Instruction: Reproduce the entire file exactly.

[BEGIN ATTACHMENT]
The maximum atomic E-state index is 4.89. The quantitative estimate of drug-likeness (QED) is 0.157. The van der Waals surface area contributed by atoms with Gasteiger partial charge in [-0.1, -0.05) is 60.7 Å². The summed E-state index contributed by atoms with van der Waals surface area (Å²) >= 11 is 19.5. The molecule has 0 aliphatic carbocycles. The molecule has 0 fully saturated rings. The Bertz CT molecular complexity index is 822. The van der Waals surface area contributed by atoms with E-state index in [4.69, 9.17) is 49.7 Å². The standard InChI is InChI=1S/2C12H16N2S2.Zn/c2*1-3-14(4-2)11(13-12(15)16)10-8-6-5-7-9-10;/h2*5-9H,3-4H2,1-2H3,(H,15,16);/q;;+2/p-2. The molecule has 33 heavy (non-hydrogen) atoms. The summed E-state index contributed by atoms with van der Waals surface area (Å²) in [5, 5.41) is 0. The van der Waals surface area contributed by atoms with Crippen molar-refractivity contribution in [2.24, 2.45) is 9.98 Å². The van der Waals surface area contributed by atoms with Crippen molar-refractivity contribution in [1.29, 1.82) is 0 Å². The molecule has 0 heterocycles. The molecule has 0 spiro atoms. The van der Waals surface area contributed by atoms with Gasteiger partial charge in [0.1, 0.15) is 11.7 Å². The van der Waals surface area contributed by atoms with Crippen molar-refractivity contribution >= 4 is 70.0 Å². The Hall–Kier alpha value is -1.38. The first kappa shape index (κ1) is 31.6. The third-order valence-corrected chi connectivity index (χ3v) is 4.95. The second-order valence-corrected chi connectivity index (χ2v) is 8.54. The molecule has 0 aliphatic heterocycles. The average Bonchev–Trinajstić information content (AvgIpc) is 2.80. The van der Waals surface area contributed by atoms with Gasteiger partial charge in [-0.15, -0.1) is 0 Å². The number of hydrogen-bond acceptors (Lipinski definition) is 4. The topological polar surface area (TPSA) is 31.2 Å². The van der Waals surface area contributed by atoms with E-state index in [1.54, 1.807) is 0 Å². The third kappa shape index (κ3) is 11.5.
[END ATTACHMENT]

The maximum atomic E-state index is 4.89. The quantitative estimate of drug-likeness (QED) is 0.157. The van der Waals surface area contributed by atoms with Gasteiger partial charge in [-0.1, -0.05) is 60.7 Å². The summed E-state index contributed by atoms with van der Waals surface area (Å²) >= 11 is 19.5. The molecule has 0 aliphatic carbocycles. The molecule has 0 fully saturated rings. The Bertz CT molecular complexity index is 822. The van der Waals surface area contributed by atoms with E-state index in [4.69, 9.17) is 49.7 Å². The standard InChI is InChI=1S/2C12H16N2S2.Zn/c2*1-3-14(4-2)11(13-12(15)16)10-8-6-5-7-9-10;/h2*5-9H,3-4H2,1-2H3,(H,15,16);/q;;+2/p-2. The molecule has 33 heavy (non-hydrogen) atoms. The summed E-state index contributed by atoms with van der Waals surface area (Å²) in [5, 5.41) is 0. The van der Waals surface area contributed by atoms with Crippen molar-refractivity contribution in [2.24, 2.45) is 9.98 Å². The van der Waals surface area contributed by atoms with Crippen molar-refractivity contribution in [1.29, 1.82) is 0 Å². The molecule has 0 heterocycles. The molecule has 0 spiro atoms. The van der Waals surface area contributed by atoms with Gasteiger partial charge in [0.1, 0.15) is 11.7 Å². The van der Waals surface area contributed by atoms with Crippen molar-refractivity contribution >= 4 is 70.0 Å². The Hall–Kier alpha value is -1.38. The first kappa shape index (κ1) is 31.6. The third-order valence-corrected chi connectivity index (χ3v) is 4.95. The second-order valence-corrected chi connectivity index (χ2v) is 8.54. The molecule has 0 aliphatic heterocycles. The average Bonchev–Trinajstić information content (AvgIpc) is 2.80. The van der Waals surface area contributed by atoms with Gasteiger partial charge in [-0.15, -0.1) is 0 Å². The number of hydrogen-bond acceptors (Lipinski definition) is 4. The topological polar surface area (TPSA) is 31.2 Å². The van der Waals surface area contributed by atoms with E-state index in [1.54, 1.807) is 0 Å². The third kappa shape index (κ3) is 11.5.